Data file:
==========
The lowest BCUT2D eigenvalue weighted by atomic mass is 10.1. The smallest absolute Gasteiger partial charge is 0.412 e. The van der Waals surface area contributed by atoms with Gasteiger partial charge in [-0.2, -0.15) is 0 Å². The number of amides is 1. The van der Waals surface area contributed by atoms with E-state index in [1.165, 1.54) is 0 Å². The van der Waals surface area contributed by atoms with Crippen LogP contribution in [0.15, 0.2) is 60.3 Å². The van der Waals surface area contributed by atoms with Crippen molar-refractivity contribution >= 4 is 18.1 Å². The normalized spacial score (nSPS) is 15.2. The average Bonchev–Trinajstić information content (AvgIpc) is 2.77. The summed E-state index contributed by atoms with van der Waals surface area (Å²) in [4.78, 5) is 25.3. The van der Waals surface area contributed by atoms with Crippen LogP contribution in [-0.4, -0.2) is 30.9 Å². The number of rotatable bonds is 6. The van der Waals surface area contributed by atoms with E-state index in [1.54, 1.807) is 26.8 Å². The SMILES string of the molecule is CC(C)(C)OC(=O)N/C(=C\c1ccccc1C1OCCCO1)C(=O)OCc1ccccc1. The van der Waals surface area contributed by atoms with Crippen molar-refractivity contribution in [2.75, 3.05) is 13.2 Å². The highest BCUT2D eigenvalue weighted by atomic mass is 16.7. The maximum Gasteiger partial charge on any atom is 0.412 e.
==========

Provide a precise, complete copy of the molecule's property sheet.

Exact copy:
The lowest BCUT2D eigenvalue weighted by atomic mass is 10.1. The smallest absolute Gasteiger partial charge is 0.412 e. The van der Waals surface area contributed by atoms with Gasteiger partial charge in [-0.2, -0.15) is 0 Å². The number of amides is 1. The van der Waals surface area contributed by atoms with E-state index in [1.165, 1.54) is 0 Å². The van der Waals surface area contributed by atoms with Crippen LogP contribution in [0.15, 0.2) is 60.3 Å². The van der Waals surface area contributed by atoms with Crippen molar-refractivity contribution >= 4 is 18.1 Å². The normalized spacial score (nSPS) is 15.2. The average Bonchev–Trinajstić information content (AvgIpc) is 2.77. The summed E-state index contributed by atoms with van der Waals surface area (Å²) in [4.78, 5) is 25.3. The van der Waals surface area contributed by atoms with Crippen LogP contribution in [-0.4, -0.2) is 30.9 Å². The number of rotatable bonds is 6. The van der Waals surface area contributed by atoms with E-state index in [1.54, 1.807) is 26.8 Å². The SMILES string of the molecule is CC(C)(C)OC(=O)N/C(=C\c1ccccc1C1OCCCO1)C(=O)OCc1ccccc1. The van der Waals surface area contributed by atoms with Crippen molar-refractivity contribution in [2.75, 3.05) is 13.2 Å². The highest BCUT2D eigenvalue weighted by atomic mass is 16.7. The maximum Gasteiger partial charge on any atom is 0.412 e.